Friday, July 31, 2009

Shellie - Review of Fahrenheit 451 by Ray Bradbury

This is my first post here at The Fill in the Gaps 100 Project.

Fahrenheit 451 audio

Mini Synopsis: This is a classic dystopian science fiction novel written by a “Grand Master” of the genre. It tells of a future world where books are illegal. They are burned by firemen whose sole purpose in life is to rid society of their supposed evils. Where the members of this society are indoctrinated with an audio/video infused system that produces a collective numbness. The main character Montag is one of these firemen, whom after some internal conflict comes to a transitional point in his life where he questions the loss of books and their importance to humanity.

My thoughts: I listened to this book on an audio version on my iPod which was read by the author. It was my first book downloaded this way and I had some problems listening to it in order. In addition, when I first read Fahrenheit 451 when I was in high school the only thing I remember is my own teenage boredom. So naturally my thoughts are still a bit “choppy” around the book.

However, I do know that revisiting it again in middle age, I can now relate to its significance as to why it was required reading for high school in the late 70’s. I believe it was to show us, as young adults, a significant precept in the US constitution - the right of our freedom of speech – specifically the press. So it was an indirect lesson in civics.

The story reminds me that it is important to remember, and I truly believe, that information - specifically in this example books, should not be censored. Instead, labeled as we do with the movie industry’s rating system so that the individual has a choice, but never banned. It is a slippery slope if even one of our basic rights be dismissed or controlled as exemplified in this society. If I had not been so possessed with teenage apathy in my first so called reading of this book then perhaps I would have gotten half of the author's point.

Here I finish with a quote which is significant on the issue of one of the gifts books bring us:

… books are to remind us what asses and fools we are. They're Caesar's praetorian guard, whispering as the parade roars down the avenue, 'Remember, Caesar, thou art mortal.' Most of us can't rush around, talk to everyone, know all the cities of the world, we haven't time, money or that many friends. The things you're looking for, Montag, are in the world, but the only way the average chap will ever see ninety-nine per cent of them is in a book. Don't ask for guarantees. And don't look to be saved in any one thing, person, machine, or library. Do your own bit of saving, and if you drown, at least die knowing you were headed for shore.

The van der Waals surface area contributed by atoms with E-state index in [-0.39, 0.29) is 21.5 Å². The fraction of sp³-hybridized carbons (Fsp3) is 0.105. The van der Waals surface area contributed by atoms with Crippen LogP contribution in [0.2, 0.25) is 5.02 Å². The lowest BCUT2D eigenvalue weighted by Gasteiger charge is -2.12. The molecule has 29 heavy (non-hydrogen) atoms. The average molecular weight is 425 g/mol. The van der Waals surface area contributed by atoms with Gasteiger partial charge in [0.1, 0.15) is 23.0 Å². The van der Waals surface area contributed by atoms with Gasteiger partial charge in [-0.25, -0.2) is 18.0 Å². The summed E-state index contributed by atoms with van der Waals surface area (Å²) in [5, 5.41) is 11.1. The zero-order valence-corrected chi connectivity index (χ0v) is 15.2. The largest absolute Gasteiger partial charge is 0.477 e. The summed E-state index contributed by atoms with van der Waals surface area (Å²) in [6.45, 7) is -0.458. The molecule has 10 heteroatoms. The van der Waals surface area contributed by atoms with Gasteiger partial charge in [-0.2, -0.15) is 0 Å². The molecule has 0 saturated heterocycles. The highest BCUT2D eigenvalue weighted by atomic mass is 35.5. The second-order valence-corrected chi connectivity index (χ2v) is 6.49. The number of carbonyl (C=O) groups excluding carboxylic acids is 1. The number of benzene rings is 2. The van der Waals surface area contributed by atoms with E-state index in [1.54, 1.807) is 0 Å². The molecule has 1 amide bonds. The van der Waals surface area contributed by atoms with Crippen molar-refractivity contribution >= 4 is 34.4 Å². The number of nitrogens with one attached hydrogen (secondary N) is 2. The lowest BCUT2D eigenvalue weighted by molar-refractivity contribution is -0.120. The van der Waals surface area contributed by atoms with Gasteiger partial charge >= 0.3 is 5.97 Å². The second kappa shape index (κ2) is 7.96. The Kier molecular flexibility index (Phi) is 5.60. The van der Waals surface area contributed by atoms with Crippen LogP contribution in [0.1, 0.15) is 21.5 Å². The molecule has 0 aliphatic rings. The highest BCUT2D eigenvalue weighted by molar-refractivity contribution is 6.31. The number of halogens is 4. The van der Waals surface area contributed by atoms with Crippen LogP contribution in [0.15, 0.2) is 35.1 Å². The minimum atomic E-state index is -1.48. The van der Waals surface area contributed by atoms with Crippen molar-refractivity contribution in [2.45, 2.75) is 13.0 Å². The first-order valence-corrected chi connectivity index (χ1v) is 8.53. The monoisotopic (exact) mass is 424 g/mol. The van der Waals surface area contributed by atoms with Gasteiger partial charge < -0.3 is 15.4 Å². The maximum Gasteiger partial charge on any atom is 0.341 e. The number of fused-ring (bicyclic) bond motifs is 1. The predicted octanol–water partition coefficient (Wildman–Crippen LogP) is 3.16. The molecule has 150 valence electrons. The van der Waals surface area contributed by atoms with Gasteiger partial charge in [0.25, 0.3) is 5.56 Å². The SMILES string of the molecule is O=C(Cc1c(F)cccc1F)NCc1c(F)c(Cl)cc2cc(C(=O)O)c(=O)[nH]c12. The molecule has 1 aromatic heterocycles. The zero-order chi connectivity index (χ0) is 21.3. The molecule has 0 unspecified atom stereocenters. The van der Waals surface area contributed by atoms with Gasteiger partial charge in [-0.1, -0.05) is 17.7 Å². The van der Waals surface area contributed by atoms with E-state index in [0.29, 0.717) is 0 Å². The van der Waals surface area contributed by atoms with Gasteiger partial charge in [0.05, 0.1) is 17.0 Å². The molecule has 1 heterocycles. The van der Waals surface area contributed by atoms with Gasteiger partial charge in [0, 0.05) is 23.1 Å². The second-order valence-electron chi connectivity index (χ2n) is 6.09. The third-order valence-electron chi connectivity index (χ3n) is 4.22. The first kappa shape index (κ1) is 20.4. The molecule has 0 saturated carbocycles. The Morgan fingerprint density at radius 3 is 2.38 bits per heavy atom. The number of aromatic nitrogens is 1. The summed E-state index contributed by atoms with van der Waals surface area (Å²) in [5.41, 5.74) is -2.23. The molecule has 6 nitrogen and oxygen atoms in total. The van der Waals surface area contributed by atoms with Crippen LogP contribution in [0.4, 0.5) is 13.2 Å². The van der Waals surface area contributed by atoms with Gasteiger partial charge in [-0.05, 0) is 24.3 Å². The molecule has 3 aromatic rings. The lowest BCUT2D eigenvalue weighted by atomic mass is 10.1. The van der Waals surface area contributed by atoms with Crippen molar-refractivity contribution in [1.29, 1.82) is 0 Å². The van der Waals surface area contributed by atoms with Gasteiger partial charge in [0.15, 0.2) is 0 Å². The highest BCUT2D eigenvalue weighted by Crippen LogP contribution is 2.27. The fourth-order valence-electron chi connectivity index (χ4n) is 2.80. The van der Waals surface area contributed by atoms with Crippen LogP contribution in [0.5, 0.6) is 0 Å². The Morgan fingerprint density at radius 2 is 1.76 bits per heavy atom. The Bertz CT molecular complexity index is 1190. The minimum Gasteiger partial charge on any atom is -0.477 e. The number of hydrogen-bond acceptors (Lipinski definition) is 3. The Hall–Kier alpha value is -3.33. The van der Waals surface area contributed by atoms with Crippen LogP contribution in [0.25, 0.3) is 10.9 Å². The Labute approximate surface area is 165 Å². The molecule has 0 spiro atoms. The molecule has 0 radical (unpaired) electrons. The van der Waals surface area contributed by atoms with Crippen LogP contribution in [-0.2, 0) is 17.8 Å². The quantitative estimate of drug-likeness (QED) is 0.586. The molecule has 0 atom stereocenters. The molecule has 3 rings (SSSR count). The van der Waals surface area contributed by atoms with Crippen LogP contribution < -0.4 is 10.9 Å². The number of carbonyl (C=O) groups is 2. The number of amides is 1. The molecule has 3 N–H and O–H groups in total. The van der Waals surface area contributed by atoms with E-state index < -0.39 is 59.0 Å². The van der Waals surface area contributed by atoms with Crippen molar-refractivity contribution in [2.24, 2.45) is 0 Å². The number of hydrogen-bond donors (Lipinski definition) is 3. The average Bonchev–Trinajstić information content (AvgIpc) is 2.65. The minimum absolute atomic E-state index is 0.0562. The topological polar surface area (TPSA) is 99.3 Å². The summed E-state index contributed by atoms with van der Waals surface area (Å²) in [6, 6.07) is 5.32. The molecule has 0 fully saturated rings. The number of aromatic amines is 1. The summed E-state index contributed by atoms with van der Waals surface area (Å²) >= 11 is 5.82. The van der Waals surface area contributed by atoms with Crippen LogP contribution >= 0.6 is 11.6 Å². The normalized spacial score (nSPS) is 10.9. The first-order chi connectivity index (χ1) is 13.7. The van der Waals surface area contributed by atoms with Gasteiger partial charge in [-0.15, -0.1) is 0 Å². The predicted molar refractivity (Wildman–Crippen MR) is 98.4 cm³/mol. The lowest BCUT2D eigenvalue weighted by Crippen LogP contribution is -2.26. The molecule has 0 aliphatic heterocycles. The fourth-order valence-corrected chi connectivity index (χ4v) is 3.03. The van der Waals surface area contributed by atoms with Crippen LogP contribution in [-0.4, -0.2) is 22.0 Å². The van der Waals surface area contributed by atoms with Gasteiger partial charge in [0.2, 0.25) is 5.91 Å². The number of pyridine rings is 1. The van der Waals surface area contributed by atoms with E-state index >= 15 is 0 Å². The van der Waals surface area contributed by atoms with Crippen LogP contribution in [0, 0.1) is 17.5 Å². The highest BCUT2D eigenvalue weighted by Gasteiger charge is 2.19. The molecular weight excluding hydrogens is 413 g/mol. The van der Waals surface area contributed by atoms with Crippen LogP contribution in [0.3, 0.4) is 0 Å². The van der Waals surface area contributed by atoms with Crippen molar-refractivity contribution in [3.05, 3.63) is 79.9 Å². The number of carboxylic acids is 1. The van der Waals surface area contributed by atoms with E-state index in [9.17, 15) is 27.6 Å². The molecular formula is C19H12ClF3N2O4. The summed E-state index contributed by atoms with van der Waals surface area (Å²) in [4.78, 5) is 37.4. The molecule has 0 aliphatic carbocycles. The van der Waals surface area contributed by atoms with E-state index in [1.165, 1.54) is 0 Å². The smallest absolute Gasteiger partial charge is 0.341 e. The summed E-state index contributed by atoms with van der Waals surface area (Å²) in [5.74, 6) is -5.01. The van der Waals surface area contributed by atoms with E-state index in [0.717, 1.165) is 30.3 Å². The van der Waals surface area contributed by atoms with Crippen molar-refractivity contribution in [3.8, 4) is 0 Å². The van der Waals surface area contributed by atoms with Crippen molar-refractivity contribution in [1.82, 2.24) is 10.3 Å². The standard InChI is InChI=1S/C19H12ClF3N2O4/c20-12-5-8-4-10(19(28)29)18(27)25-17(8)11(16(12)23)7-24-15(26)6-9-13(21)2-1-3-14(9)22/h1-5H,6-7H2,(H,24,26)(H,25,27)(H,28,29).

My rating for the book is 3 out of 5 stars. Translation - I liked it and recommend it for anyone interested in classic Science Fiction.

Audio Book Stats:

Fahrenheit 451 – by Ray Bradbury

Unabridged – read by author

Harper Collins – Harper Audio

6 hours –29 minutes

ISBN: 9780060855062

May 3, 2005

If you are interested in purchasing information for this audio book or the book at Amazon please link to my posting on Layers of Thought – Review: Fahrenheit 451.

Thursday, July 30, 2009

Linda P Review *Food Matters *Mark Bittman

What I can say about this book that hasn't been written over again? Not much. If you are interested in eating a healthier diet, helping the planet sustain itself, and being an informed consumer, read it. A lot of it was preaching to the choir, not a lot I hadn't heard as far as "Big Food" was concerned, but I'm loving his recipes and how he makes a recipe sounds delicious-with no pictures! I'll be buying this just for the recipes.

Persuasion - Jane Austen

This book had some stiff competition - Pride and Prejudice is my absolutely favourite novel (aside from Alice and Wonderland), so when I picked up this book I had high expectations.

I really did love it. I thought Anne's father and sisters were utterly hilarious, and almost all of the characters were endearing in some way or another. I freely admit that when Captain Wentworth finally admitted his feelings for Anne I nearly cheered (thankfully I didn't, as I was on the bus on the way to work).

It's not Pride and Prejudice though - Anne Elliott is definitely no Elizabeth Bennett. She actually reminded me of an even sweeter version of Jane, which got to be annoying after a while. Also, and I don't know if it was just my edition but man was it longwinded. One sentence was exhausting! And the ending - I closed the book feeling a little deflated after being so happy when Anne and Captain Wentworth got together.

Still, I really enjoyed it. And I'm curious about the adaptation, because I just can't reconcile Ciarin Hinds as Captain Wentworth at all. (I did my thesis on adapting Shakespeare into film, so I tend to go on about adaptations a bit).

Anyone else read it?

Wednesday, July 29, 2009

Books as Art: Su Blackwell

I am one of those who shudder at some forms of book destruction (underlining, or worse, highlighting!!), but am astonished at the amazing works created from a single book, by the UK artist Su Blackwell. I learned about this on Jezebel today, and the comments on their post also include other cool bits of books as art.